Another example I looked at was Heineken’s typographic ads.


RISD’s exhibition poster made use of overlapping fonts, which I felt was quite neat but unnecessary if I applied it to my own work. Still, I could explore this idea if time allows.


I liked this installation approach to typography, with the background of the design bringing out the intensity of the lighting.


I developed a brick wall background and made it really dark. On hindsight it might’ve been a bit too dark. Selecting a more purplish color for the “nightclub” font, I tried to exaggerate the lighting effect as much as possible, and complement the fullness of the cursive neon with the more rigorous, but still dynamic hollow signage of “Benny’s”. I also gave “nightclub” a bit of slant so that the design wouldn’t be too static.


DIN alternate condensed bold alternategothicnotwo

I liked the DIN alternate condensed because it was tight and compact. Neon signs are costly to maintain, so in order to make the sign realistic, real life considerations affected my selection of this clean and economic font.



The cursive of Pacifico complemented well with the straight-edged DIN. It was lively and helped make the signage pop.



NASA, the quintessential place one would look to find inspiration for astronauts. Growing up, there was always a fascination with deep space, and when I was in my teens and a churchgoer I started to wonder if humans were the only ones that existed in this vast universe. I like NASA’s thick and smooth-edged font, almost mirroring the designs of the space shuttles it sends to space.



Form and function go hand in hand.


Star Wars also brought an added layer of curiosity, where inter-galactic conflict was possible and interplanetary travel was almost as easy as taking the bus. Along with the movies came a lot of iconography and typography which I drew from as inspiration. 452389950cb9847aed53a395a4ac61a6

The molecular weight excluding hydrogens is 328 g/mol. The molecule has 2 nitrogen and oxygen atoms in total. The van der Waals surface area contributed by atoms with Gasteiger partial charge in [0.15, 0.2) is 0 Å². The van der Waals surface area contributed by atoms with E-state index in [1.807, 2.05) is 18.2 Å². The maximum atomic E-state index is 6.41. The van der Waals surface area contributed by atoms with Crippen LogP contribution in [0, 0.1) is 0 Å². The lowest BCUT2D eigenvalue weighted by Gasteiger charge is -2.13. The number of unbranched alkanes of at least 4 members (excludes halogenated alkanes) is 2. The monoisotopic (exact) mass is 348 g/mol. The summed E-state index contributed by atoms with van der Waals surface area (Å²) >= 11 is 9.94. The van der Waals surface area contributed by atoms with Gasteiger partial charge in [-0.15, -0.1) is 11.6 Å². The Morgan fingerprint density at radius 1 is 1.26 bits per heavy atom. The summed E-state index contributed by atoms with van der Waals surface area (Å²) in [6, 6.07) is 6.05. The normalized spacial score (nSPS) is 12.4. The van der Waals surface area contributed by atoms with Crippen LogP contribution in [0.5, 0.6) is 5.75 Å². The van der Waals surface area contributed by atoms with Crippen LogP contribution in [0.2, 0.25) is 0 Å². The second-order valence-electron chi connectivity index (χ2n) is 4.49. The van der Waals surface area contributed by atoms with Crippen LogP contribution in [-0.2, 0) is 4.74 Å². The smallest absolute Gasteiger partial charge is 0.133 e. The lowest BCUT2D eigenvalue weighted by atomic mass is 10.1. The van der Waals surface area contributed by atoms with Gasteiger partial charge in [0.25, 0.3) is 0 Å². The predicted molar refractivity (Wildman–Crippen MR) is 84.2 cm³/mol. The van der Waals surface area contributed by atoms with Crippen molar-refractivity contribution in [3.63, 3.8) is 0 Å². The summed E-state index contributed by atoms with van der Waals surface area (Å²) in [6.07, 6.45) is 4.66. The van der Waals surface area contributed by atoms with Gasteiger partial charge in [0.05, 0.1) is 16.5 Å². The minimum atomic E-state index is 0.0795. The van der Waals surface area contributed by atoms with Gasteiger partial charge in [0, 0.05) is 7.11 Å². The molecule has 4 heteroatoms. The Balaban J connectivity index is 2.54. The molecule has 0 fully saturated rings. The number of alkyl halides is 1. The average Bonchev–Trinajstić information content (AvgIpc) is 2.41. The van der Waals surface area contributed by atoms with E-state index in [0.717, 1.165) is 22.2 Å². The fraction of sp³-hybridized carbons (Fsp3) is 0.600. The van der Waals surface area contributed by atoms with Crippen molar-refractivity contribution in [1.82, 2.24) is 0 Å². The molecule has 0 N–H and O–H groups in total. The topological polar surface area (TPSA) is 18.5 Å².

This is one of the examples of typographic art I found, and the character is Darth Vader.


I liked this poster a lot as it uses color simply and effectively. The poster is composed such that not much is seen except for red. And Mars is known as the red planet. The yellow is used to denote light and the shadow stark black. The shapes used to make up the rocket are also simple and hard-edged. The adherence to simplicity is what makes this poster stand out, and makes me want to create something like this for the typographic assignment.


I also looked into the idea of constellation, whereby your name can be made up of many different letters scattered across the “universe”.

Unfortunately, quite a number of friends have used this concept for their assignments, which makes me a bit late to the party. 🙁

I’ll keep looking, and will work on new designs if better ideas come up.

2D Y1S2 P1: Que Sera Sera (II)

I’ll continue with occupations 3 and 4 on the list, but they are by no means definitive as I will continue to edit the occupations if I manage to come up with better concepts along the way.

Just a quick recap, here was the list from part one; I’ve made some changes after consultation.

  1. Software Programmer
  2. Bike Racer
  3. Jungle Explorer —> Mountaineer / rock climber (Jungle explorer may be too vague for the brief, and people may have many interpretations of what an explorer can and cannot do.)
  4. Cowboy

Mountaineer / Mountain Climber